“One in five Americans age 65 and older has been impacted by fraud, according to a survey by the financial education organization Investor Protection Trust. Holiday time, in particular, is high season for these illegal actions.”
It is estimated that seniors who’ve been scammed have lost an average of $430. The national overall total is more than $9.5 billion. Law enforcement and eldercare agencies say financial scams targeting the elderly have become so common, they’re now “the crime of the 21st century.”
The Dayton Daily News reports in its recent article, “Phone scams of elderly ramp up for holidays,” that the ways elder consumers can fall victim to financial exploitation may come in many forms.
Some research indicates that seniors make twice as many purchases over the phone than the national average. As a result, it’s a very common practice to target the elderly in telemarketing fraud.
New widows or widowers who have recently assumed the role of managing their finances, may be more susceptible to being targeted by a scamming telemarketer.
Maggie Flowers from the National Council on Aging says, “Scam artists know that many older adults have fixed incomes, which may make them more susceptible to fraud, because there may be an openness to learn about ways to make money and pay their bills.”
Financially secure elders are also at risk for fraud, because criminals may presume that years of saving could mean a healthy checking account. Older adults who are socially isolated or who are unaware of a decline in cognition may also be at increased risk for financial exploitation. Older adults who get multiple daily telemarketing calls are likely to experience three times as much financial loss, as a person who receives an occasional telemarketing call.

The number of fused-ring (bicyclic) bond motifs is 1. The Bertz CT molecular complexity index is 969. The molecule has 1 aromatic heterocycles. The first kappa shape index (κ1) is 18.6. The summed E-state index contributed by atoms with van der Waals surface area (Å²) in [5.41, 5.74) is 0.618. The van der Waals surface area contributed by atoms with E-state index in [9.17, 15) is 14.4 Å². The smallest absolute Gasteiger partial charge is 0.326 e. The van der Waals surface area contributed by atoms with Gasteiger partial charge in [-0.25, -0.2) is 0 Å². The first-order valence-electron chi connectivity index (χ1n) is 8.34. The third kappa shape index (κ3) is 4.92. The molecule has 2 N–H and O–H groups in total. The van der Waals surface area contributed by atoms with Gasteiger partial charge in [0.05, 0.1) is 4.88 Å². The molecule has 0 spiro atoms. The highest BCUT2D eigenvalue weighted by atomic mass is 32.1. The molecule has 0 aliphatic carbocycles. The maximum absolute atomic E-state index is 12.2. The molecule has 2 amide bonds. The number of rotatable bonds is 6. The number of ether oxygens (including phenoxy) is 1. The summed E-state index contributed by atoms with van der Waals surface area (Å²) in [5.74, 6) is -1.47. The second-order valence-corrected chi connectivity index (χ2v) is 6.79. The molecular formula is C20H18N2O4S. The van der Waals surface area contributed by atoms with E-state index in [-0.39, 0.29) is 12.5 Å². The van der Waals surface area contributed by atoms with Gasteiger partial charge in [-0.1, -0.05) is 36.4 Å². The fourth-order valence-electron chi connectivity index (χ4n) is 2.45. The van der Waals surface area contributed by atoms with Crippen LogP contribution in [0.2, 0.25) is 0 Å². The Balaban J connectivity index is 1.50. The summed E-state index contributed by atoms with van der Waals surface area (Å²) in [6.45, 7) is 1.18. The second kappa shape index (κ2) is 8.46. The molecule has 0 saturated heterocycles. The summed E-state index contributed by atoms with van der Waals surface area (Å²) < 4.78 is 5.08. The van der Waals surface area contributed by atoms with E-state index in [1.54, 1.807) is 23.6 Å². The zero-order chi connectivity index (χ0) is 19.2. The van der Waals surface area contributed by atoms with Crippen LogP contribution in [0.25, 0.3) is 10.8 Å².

The FBI says elder victims of scams often don’t report telemarketing fraud because these victims feel shame for being scammed. An elder may also not care to talk about a fraudulent act because they think their family may act aggressively and make the elder feel that their independence may be threatened.
To help minimize the risk for fraud, remember the adage that if it sounds too good to be true, it probably is. Don’t share information that could be used to access to financial information over the phone, and speak with an elder law attorney to learn about the most effective practices for protection from potential scams.
Reference: Dayton Daily News (November 27, 2017) “Phone scams of elderly ramp up for holidays”